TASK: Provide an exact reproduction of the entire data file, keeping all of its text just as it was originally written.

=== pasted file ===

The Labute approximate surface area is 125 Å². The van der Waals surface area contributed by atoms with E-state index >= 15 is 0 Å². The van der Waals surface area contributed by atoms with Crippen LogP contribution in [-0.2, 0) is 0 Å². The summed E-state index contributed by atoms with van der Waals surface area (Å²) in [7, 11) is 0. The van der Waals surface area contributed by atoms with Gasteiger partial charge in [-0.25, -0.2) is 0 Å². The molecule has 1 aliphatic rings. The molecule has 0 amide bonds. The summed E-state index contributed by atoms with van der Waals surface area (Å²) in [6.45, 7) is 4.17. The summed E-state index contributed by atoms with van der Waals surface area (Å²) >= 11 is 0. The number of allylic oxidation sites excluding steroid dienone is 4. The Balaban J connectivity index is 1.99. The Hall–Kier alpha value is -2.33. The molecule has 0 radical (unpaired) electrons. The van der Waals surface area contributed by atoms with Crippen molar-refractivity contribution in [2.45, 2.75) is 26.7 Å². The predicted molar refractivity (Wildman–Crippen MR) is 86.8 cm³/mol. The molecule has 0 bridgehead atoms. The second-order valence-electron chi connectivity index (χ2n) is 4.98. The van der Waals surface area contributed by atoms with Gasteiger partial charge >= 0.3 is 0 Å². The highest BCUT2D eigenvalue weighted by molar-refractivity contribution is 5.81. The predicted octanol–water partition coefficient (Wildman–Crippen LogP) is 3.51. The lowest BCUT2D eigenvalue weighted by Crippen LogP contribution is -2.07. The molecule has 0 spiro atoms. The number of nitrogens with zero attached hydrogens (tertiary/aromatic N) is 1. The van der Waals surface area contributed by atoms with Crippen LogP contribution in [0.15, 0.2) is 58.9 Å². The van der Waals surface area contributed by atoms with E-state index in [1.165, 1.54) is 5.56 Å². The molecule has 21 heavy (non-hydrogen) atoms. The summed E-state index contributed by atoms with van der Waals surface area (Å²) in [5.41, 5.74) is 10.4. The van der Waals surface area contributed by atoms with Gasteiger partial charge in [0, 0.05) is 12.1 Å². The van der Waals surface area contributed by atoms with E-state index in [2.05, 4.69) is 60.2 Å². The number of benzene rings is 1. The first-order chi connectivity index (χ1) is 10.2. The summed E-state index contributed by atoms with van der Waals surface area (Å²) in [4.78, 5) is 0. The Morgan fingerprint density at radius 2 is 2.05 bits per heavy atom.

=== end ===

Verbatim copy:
The Labute approximate surface area is 125 Å². The van der Waals surface area contributed by atoms with E-state index >= 15 is 0 Å². The van der Waals surface area contributed by atoms with Crippen LogP contribution in [-0.2, 0) is 0 Å². The summed E-state index contributed by atoms with van der Waals surface area (Å²) in [7, 11) is 0. The van der Waals surface area contributed by atoms with Gasteiger partial charge in [-0.25, -0.2) is 0 Å². The molecule has 1 aliphatic rings. The molecule has 0 amide bonds. The summed E-state index contributed by atoms with van der Waals surface area (Å²) in [6.45, 7) is 4.17. The summed E-state index contributed by atoms with van der Waals surface area (Å²) >= 11 is 0. The number of allylic oxidation sites excluding steroid dienone is 4. The Balaban J connectivity index is 1.99. The Hall–Kier alpha value is -2.33. The molecule has 0 radical (unpaired) electrons. The van der Waals surface area contributed by atoms with Crippen molar-refractivity contribution in [2.45, 2.75) is 26.7 Å². The predicted molar refractivity (Wildman–Crippen MR) is 86.8 cm³/mol. The molecule has 0 bridgehead atoms. The second-order valence-electron chi connectivity index (χ2n) is 4.98. The van der Waals surface area contributed by atoms with Gasteiger partial charge >= 0.3 is 0 Å². The highest BCUT2D eigenvalue weighted by molar-refractivity contribution is 5.81. The predicted octanol–water partition coefficient (Wildman–Crippen LogP) is 3.51. The lowest BCUT2D eigenvalue weighted by Crippen LogP contribution is -2.07. The molecule has 0 spiro atoms. The number of nitrogens with zero attached hydrogens (tertiary/aromatic N) is 1. The van der Waals surface area contributed by atoms with Crippen LogP contribution in [0.15, 0.2) is 58.9 Å². The van der Waals surface area contributed by atoms with E-state index in [1.165, 1.54) is 5.56 Å². The molecule has 21 heavy (non-hydrogen) atoms. The summed E-state index contributed by atoms with van der Waals surface area (Å²) in [5.41, 5.74) is 10.4. The van der Waals surface area contributed by atoms with Gasteiger partial charge in [0, 0.05) is 12.1 Å². The van der Waals surface area contributed by atoms with E-state index in [2.05, 4.69) is 60.2 Å². The number of benzene rings is 1. The first-order chi connectivity index (χ1) is 10.2. The summed E-state index contributed by atoms with van der Waals surface area (Å²) in [4.78, 5) is 0. The Morgan fingerprint density at radius 2 is 2.05 bits per heavy atom.